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Z97/SSD Question

Discussion in 'Motherboards & Memory' started by NumberCruncher, Sep 17, 2016.

  1. NumberCruncher

    NumberCruncher

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    New to the SSD world, so what is the best way, to set up a SSD with a z97 board: pcie 3.0 or 6gb sata. I am assuming that the z97 boards don't do nvme ? Will be using as a boot drive, with other drives data, GPU not needed for applications that will be ran, just really fast I/O. System has 32gb of ram, i7-4790k, Win7 pro. Can't think of anything else. Any thoughts will be appreciated greatly.
     
  2. jboydgolfer

    jboydgolfer

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    just go Sata, unless You have some dire requirement to take the other way, and Yes Z97 have PCI-E SSD support. There would be some increase in transfer speeds with the PCI-E option, but I dont know if the SSD's of today, Even saturate the 6Gb/s route yet, atleast not the ones im aware of.

    i have This board, and it supports SSD over PCI-E
    [​IMG]
     
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  3. NumberCruncher

    NumberCruncher

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    Thank you for your reply. As I stated, new to the whole SSD craze and a little skirmish☺
     
  4. FR@NK

    FR@NK

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    I really want one of these:

    2200MB/s read speeds!

    [​IMG]
     
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  5. alucasa

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    I prefer M.2 since it reduces cable. I prefer SATA M.2 since it's cheaper. You won't be able to tell any speed difference with bare eyes in general usage.

    So, grab affordable one for you. While I prefer Samsung, anything affordable works nowadays.
     
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  6. francisw19

    francisw19

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    I think if you're buying new, going M.2 isn't a bad approach as long as your OK with knowing that you're not getting the peak performance from the SSD (only x2 10 Mb/s bandwitch on the Z97 boards). With that, if you upgrade your board down the road (say X99 or Z170 or newer), you'd get the full use of the SSD then. In the meantime, you'd only have to buy one SSD (as opposed to buying say a SATA III SSD now and then getting another M.2 later on). And really, it's still going to be a very speedy drive regardless. :)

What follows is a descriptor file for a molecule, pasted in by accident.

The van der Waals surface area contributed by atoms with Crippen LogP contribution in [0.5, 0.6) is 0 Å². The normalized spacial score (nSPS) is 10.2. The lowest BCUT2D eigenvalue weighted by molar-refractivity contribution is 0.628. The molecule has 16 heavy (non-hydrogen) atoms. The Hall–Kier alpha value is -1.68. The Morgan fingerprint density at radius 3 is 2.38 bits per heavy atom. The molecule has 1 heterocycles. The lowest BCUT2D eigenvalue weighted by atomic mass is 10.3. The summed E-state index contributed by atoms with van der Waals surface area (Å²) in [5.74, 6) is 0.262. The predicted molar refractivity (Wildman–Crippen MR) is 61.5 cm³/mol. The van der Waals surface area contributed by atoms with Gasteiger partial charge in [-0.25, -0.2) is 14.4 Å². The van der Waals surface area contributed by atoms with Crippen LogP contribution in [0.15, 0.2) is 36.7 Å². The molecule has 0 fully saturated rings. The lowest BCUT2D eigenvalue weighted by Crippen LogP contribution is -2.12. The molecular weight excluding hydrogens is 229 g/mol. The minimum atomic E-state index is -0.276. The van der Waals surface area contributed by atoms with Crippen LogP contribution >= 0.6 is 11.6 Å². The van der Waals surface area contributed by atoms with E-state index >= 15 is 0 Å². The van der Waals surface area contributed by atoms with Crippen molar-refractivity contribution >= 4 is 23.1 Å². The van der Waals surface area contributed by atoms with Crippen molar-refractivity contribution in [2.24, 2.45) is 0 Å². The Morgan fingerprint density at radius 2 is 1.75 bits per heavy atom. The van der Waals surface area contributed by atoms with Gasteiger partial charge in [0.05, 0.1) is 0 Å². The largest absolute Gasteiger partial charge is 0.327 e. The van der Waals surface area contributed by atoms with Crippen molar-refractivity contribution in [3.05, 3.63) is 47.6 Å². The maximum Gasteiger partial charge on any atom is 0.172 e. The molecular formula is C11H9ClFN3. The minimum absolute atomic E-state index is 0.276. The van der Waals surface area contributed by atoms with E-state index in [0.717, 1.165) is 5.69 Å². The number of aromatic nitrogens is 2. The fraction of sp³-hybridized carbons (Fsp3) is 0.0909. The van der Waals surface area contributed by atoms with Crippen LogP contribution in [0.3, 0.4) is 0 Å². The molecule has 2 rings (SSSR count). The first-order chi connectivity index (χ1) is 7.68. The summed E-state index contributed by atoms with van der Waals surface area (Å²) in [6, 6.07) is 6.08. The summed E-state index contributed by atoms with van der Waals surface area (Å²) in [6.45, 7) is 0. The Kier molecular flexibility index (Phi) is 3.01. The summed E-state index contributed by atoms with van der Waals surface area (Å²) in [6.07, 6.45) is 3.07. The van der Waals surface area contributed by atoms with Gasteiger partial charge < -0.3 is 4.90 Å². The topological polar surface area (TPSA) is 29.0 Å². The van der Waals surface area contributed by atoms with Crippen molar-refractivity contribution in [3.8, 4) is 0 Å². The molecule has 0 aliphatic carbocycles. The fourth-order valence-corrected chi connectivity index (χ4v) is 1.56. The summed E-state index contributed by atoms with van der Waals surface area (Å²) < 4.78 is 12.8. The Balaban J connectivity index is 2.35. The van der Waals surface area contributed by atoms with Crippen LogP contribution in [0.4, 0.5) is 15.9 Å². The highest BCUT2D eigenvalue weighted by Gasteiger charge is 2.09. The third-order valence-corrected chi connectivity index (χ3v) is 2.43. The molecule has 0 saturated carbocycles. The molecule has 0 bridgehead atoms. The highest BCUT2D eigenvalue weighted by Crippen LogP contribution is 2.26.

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  7. 95Viper

    95Viper

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    Some do NVMe... depends, if you want to boot to a PCIe NVMe drive, then you probably need a BIOS update.

    Some boards have only PCIe x2 on the board and some may have PCIe x4... if you have x2 on the board, you can get a PCIe x4 M.2 (or U2) adapter card and mount the NVMe M.2(or U2) drive there (or, even, get a U2 kit/adapter, and run a U2 drive from the M.2 adapter) . There are a few different options for what your configuration needs are.

    For instance, the Asrock Z97 Extreme 4, that jboydgolfer posted can/should do NVMe boot, with the BIOS update 2.40; however, the board only has an PCIe x2 m.2 slot. To get full benefit he would need a PCIe x4 adapter card.
    There are a number of NVMe drives out now that can obtain the high read/write speeds.

    OP: Fill out your specs in your Profile and make sure you have "Show System Specs" set to yes. It will help speed up assistance.

    What motherboard do you have?
    Also, google around and find some legit sites to help explain M.2, U2, NVMe, etc. and the different types.
     
    Last edited: Sep 17, 2016
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  8. slozomby

    slozomby

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    6 Gb is 600MB per sec give or take. the Samsung 850's will do it. the Samsung 840's will come real close. the high end M2's and intel 750s are 4 times as fast. personally. booting windows in 6 seconds vs 10 seconds doesn't mean much to me. its still booted well before I can get a cuppa coffee.